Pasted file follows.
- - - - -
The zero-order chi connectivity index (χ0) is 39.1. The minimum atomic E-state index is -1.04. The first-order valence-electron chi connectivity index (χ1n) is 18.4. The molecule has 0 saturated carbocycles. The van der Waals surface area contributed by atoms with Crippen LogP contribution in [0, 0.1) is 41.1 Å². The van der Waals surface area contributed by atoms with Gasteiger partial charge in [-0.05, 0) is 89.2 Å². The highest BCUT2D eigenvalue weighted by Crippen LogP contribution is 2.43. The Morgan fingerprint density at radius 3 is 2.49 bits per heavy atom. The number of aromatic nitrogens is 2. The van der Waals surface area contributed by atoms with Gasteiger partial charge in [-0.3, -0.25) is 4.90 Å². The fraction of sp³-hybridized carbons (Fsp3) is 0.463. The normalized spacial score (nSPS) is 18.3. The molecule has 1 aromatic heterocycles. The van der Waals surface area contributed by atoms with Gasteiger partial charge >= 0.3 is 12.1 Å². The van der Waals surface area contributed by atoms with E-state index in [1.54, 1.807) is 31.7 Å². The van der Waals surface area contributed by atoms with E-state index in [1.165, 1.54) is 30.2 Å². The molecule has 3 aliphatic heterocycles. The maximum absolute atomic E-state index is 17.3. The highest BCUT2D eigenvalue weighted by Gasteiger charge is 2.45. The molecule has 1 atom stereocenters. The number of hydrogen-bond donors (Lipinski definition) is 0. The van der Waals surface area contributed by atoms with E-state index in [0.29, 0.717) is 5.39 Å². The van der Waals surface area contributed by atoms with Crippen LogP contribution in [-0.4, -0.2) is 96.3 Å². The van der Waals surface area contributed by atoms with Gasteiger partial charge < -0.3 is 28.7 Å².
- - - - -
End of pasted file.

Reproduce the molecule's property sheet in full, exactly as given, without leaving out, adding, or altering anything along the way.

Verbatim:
The zero-order chi connectivity index (χ0) is 39.1. The minimum atomic E-state index is -1.04. The first-order valence-electron chi connectivity index (χ1n) is 18.4. The molecule has 0 saturated carbocycles. The van der Waals surface area contributed by atoms with Crippen LogP contribution in [0, 0.1) is 41.1 Å². The van der Waals surface area contributed by atoms with Gasteiger partial charge in [-0.05, 0) is 89.2 Å². The highest BCUT2D eigenvalue weighted by Crippen LogP contribution is 2.43. The Morgan fingerprint density at radius 3 is 2.49 bits per heavy atom. The number of aromatic nitrogens is 2. The van der Waals surface area contributed by atoms with Gasteiger partial charge in [-0.3, -0.25) is 4.90 Å². The fraction of sp³-hybridized carbons (Fsp3) is 0.463. The normalized spacial score (nSPS) is 18.3. The molecule has 1 aromatic heterocycles. The van der Waals surface area contributed by atoms with Gasteiger partial charge >= 0.3 is 12.1 Å². The van der Waals surface area contributed by atoms with E-state index in [1.54, 1.807) is 31.7 Å². The van der Waals surface area contributed by atoms with E-state index in [1.165, 1.54) is 30.2 Å². The molecule has 3 aliphatic heterocycles. The maximum absolute atomic E-state index is 17.3. The highest BCUT2D eigenvalue weighted by Gasteiger charge is 2.45. The molecule has 1 atom stereocenters. The number of hydrogen-bond donors (Lipinski definition) is 0. The van der Waals surface area contributed by atoms with E-state index in [0.29, 0.717) is 5.39 Å². The van der Waals surface area contributed by atoms with Crippen LogP contribution in [-0.4, -0.2) is 96.3 Å². The van der Waals surface area contributed by atoms with Gasteiger partial charge < -0.3 is 28.7 Å².